Tyler Has Words is the blog of Tyler Patrick Wood, a writer/musician from Texas. You'll get free book excerpts twice a week. On the other days, you'll get words. If you would like an original take on everything by an expert on nothing, this might be a cool place to hang out.

About The Lonesome

About The Lonesome

Post 460:


Together the Lonesome: A Novel



Chapter One: Who is Anna Harrison?


            It was Jim’s second time at Fort Worth’s Harris Methodist Hospital. The first was his birth. As the shroud of drug-induced unconsciousness started to lift, he could see his two sisters standing on either side of him. They looked red-faced and weary. Their fancy outfits were wrinkled. Silk sleeves rolled up. Ready for battle, or already in the thick of it. As long as the conflict could be managed in high heels and perfectly applied makeup. A balding doctor with a drained face and long white whiskers stood over the end of the bed, tapping a metal clipboard against his distended belly. He seemed put out by his job. Jim recognized the look from personal experience, even with his addled faculties.

            “What happened?” the patient asked. The words were forced and almost indiscernible through his parched throat.

            Julie, the youngest of the three siblings, was gently holding his right hand. She started to speak but was cut off by the doctor.

            “Mr. Camp, you’re a very lucky man.” He mumbled lucky like it was a word he used a thousand times a day. It made Jim feel anything but. 

            “I am? In what way?” Jim’s questions continued to come out with a stiff affectation.  

            “We removed the bullet from your right shoulder. There was a good amount of blood loss, but the tissue damage could’ve been much worse. Much worse. Very (cough) lucky.”


            “You got shot, honey.” Lela, the middle Camp sibling, was firmly holding his left hand.

            “Shot?” Jim said, instinctively trying to prop himself up. “Ahhh—okay. Yeah. That makes sense. My shoulder feels—different.” The flash of pain was a catalyst for his memories. One by one they started to poke through the morphine haze.

            “Poor Jimmy,” Julie said, somehow keeping her socialite smile completely intact. Ironically, she maintained it with Spartan discipline. The product of innate good nature and the fact that boiled down, she treated life like an endless glamour-filled night on the town. The visage could be deceiving to the uninitiated, though. Julie was wonderfully empathetic and relentlessly clever if she so desired. Jim called it cocktail clever, and he meant it as a compliment.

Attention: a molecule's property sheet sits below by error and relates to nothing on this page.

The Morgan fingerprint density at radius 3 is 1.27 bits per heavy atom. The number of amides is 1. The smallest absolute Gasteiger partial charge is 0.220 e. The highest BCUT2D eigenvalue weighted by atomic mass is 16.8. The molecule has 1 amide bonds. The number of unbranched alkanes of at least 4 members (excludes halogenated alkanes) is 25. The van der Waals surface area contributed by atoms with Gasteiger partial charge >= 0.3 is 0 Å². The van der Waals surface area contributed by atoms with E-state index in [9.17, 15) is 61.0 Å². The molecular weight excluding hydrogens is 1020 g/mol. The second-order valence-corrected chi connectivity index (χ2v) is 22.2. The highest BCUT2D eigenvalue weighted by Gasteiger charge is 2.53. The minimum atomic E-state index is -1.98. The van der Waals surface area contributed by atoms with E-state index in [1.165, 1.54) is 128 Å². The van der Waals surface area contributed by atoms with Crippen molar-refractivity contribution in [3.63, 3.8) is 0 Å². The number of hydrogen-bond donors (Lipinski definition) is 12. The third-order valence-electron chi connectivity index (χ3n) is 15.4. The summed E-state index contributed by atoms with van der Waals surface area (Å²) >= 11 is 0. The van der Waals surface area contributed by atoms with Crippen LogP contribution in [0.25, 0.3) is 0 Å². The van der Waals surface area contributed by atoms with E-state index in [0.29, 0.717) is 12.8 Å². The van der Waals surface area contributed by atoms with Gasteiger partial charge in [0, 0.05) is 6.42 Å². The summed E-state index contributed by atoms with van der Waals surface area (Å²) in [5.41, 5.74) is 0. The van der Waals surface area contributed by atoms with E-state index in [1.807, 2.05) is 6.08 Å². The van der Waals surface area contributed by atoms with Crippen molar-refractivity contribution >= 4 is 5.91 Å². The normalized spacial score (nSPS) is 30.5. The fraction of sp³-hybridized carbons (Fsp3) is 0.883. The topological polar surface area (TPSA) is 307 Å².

“Oh, it’s fine. You guys didn’t have to come down here. Really good to see you, though.”

            “Poor Jimmy,” Julie repeated. Lela flashed her sharp blue-gray eyes at their doting youngest sister.  

            “I’ll give you the room,” the doctor said, a little too loud considering the limited space. “Buzz for a nurse if you need anything. Other than that, just rest.”

            “Appreciate it, buddy,” Jim said.

            The doctor made a wordless and hurried exit, scratching at the remaining hairs flattened across the top of his age-spotted head.

            “That guy seemed stressed,” Jim whispered, childlike playfulness in his tone.

            “They say the medical profession can be quite taxing,” Julie chirped, nodding a little fervidly for the situation. She was still adjusting to a very unusual set of circumstances.

            “It’s not that,” Lela said, “this has been a rather unorthodox day. And that quack’s probably never had a person of means and consequence on his table. Not to mention the circus.” She threw another admonishing look at her sister and softened a bit to address Jim. “We insisted they fly in the top man in the field, but the administrator said there was no time—something about the rate of blood loss—I’m almost certain it was the hospital playing at some sort of plebian territoriality.”

            “It’s good to see you lightening up, Lela Bear.” Jim made large circles with his head, stretching the dormant muscles of his neck and upper back. The recovering shoulder smarted again, forcing him to accept the present as sternly sedentary.

            “I don’t like being made fun of. You don’t need to be flip,” she said, pulling her dry hand away. On the other side of the bed, Julie seemed to squeeze harder in an instinctual effort to make up for the loss.